Conveniently Wed to the Viking
I want to find a Viking romance that immerses me in the setting and blows me away. Conveniently Wed to the Viking is competent, which makes it stand out in this subgenre, but not exceptional.
Sandulf Sigurdsson is on the trail of the assassin who murdered his sister-in-law, whose death led his widowed elder brother to banish him from their homeland. The trail, to the monastery of Nrurim, overlaps with the path Ceanna of Dun Olleigh is trying to take. She hopes her aunt, the abbess, will give her refuge as she flees an arranged marriage to her stepmother’s lover (and the death the two are plotting for her immediately after the wedding). So we have a road, or rather, a wilderness, romance, as the two link up to head to the monastery. But the path is perilous, as it seems Ceanna’s family may be one step ahead of them with their plotting and contingency plans. Ceanna and Sigurd become closer as they travel, and by the time they arrive at the monastery, the titular “convenient” marriage has become an actively appetizing prospect.
A novel set in Scotland in 879 during the age of the Picts was exciting for me as a reader. I enjoyed the history the author worked in, and I appreciated the seamlessness with which the setting became part of the plot. Interesting examples include the assassination of King Aed of the Picts in 878 and the accurate characterization of monasteries as feudal lords in their own right, containing villages and having political power to stand against a territory. Religion is present, both Sandulf’s Norse gods and Ceanna’s Christianity. However, while I don’t need my dialogue written in actual Pictish, I do prefer not to see phrases like “Why are you both so jumpy?” or “Funny you should mention him.”
How do I feel about the characters? Sigurd had such potential to be interesting, but the author doesn’t take the issues where she could have. As I mentioned, Sigurd was thrown out of his home in Norway by his eldest brother, for failing to save his sister-in-law’s life during a major assault. But that wasn’t the first time Sigurd’s brothers came down on the youngest of their foursome. The way their past together is described is toxic. Sigurd doesn’t even seem to fully understand how skewed his perspective is. His lifelong quest to be “worthy of being their brother” could be heartbreaking in the face of mistreatment, and I was excited for a reckoning in the final third of the book. Unfortunately, because it’s part of a series where the brothers are the other heroes, the author must, at the last minute, completely drop this plot thread and wave everything away. After all, the other books can’t possibly star ex-bullies!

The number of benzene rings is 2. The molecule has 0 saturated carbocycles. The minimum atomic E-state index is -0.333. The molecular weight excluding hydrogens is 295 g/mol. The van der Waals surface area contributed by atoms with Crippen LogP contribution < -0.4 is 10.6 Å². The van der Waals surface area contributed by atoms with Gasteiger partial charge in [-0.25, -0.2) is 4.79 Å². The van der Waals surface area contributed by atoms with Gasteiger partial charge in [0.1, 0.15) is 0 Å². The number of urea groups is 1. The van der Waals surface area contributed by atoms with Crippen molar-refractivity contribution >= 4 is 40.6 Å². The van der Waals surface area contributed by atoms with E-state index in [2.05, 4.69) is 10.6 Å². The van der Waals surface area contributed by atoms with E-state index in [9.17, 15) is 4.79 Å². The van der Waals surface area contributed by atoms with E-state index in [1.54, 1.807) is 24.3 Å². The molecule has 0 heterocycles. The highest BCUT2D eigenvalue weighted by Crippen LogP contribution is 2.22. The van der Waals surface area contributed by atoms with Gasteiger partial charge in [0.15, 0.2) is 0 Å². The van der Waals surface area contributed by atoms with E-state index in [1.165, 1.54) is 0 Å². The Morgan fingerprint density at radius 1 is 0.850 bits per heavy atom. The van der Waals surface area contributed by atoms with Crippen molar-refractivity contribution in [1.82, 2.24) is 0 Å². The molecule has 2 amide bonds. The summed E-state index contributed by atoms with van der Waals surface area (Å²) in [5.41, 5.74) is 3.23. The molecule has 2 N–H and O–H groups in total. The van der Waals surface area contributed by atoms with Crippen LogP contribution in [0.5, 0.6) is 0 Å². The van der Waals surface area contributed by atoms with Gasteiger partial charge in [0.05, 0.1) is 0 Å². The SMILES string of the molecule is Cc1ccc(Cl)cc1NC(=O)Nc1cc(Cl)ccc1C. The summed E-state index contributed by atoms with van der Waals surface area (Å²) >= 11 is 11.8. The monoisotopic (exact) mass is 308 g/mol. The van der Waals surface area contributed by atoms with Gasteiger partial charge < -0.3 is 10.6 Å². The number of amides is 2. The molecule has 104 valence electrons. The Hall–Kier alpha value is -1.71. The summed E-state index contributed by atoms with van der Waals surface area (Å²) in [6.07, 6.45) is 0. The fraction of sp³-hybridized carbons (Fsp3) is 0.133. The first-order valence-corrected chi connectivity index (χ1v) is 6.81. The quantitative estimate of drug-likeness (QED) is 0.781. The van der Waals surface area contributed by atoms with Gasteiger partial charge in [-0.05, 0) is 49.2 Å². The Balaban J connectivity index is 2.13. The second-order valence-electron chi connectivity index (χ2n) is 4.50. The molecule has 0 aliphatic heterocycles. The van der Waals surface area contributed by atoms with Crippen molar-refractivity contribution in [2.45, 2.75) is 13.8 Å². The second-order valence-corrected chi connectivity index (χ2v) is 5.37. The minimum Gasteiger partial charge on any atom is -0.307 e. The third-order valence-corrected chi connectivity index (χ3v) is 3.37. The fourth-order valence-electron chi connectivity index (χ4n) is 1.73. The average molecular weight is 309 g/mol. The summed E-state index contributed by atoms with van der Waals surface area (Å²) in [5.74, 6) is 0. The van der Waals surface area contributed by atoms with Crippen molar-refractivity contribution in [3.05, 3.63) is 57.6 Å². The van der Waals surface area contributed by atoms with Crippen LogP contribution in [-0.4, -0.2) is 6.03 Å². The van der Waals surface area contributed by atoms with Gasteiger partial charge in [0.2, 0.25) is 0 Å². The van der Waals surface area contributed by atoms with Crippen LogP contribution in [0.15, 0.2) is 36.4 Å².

Ceanna avoids the worst excesses of ‘headstrong’ heroines, and on the few occasions when she insists on defying Sigurd, she’s usually justified – she DOES know the people they need to win over; they DO need more information before they act, etc. At the same time, she’s not particularly memorable, and never came across to me as grounded in her time. I also didn’t get a strong sense of her and Sigurd as being ‘in love’. They could have easily been platonic friends on the road.
I enjoyed the political plot centered around Ceanna’s family. The revelations were well-timed and I liked the way that the author understood that power too often gets to set its own rules. Ultimately, though, the outcomes for the villains are too quick and convenient.
Conveniently Wed to the Viking is a perfectly good Viking romance, and we don’t have enough of those. If you like Vikings, you’ll be pleased to find a solid and competent story in this subgenre. However, you will still, like me, be waiting for a story you can truly marvel at.